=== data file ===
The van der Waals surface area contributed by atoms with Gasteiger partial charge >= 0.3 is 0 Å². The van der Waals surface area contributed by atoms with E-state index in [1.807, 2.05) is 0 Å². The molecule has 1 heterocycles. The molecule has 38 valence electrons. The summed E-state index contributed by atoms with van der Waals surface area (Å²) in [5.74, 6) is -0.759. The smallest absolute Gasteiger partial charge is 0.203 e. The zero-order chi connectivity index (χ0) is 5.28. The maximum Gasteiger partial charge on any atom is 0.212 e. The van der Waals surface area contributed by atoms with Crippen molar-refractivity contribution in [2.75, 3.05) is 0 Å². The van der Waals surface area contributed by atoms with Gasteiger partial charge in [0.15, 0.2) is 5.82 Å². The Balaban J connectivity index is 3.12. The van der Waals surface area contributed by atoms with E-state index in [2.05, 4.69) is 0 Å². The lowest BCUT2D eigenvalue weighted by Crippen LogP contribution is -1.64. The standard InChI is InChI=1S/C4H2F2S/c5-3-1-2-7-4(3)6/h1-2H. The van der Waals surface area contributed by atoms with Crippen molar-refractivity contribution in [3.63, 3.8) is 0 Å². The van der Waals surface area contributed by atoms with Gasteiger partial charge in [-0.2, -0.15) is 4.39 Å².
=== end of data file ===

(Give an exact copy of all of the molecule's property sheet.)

The van der Waals surface area contributed by atoms with Gasteiger partial charge >= 0.3 is 0 Å². The van der Waals surface area contributed by atoms with E-state index in [1.807, 2.05) is 0 Å². The molecule has 1 heterocycles. The molecule has 38 valence electrons. The summed E-state index contributed by atoms with van der Waals surface area (Å²) in [5.74, 6) is -0.759. The smallest absolute Gasteiger partial charge is 0.203 e. The zero-order chi connectivity index (χ0) is 5.28. The maximum Gasteiger partial charge on any atom is 0.212 e. The van der Waals surface area contributed by atoms with Crippen molar-refractivity contribution in [2.75, 3.05) is 0 Å². The van der Waals surface area contributed by atoms with Gasteiger partial charge in [0.15, 0.2) is 5.82 Å². The Balaban J connectivity index is 3.12. The van der Waals surface area contributed by atoms with E-state index in [2.05, 4.69) is 0 Å². The lowest BCUT2D eigenvalue weighted by Crippen LogP contribution is -1.64. The standard InChI is InChI=1S/C4H2F2S/c5-3-1-2-7-4(3)6/h1-2H. The van der Waals surface area contributed by atoms with Crippen molar-refractivity contribution in [3.63, 3.8) is 0 Å². The van der Waals surface area contributed by atoms with Gasteiger partial charge in [-0.2, -0.15) is 4.39 Å².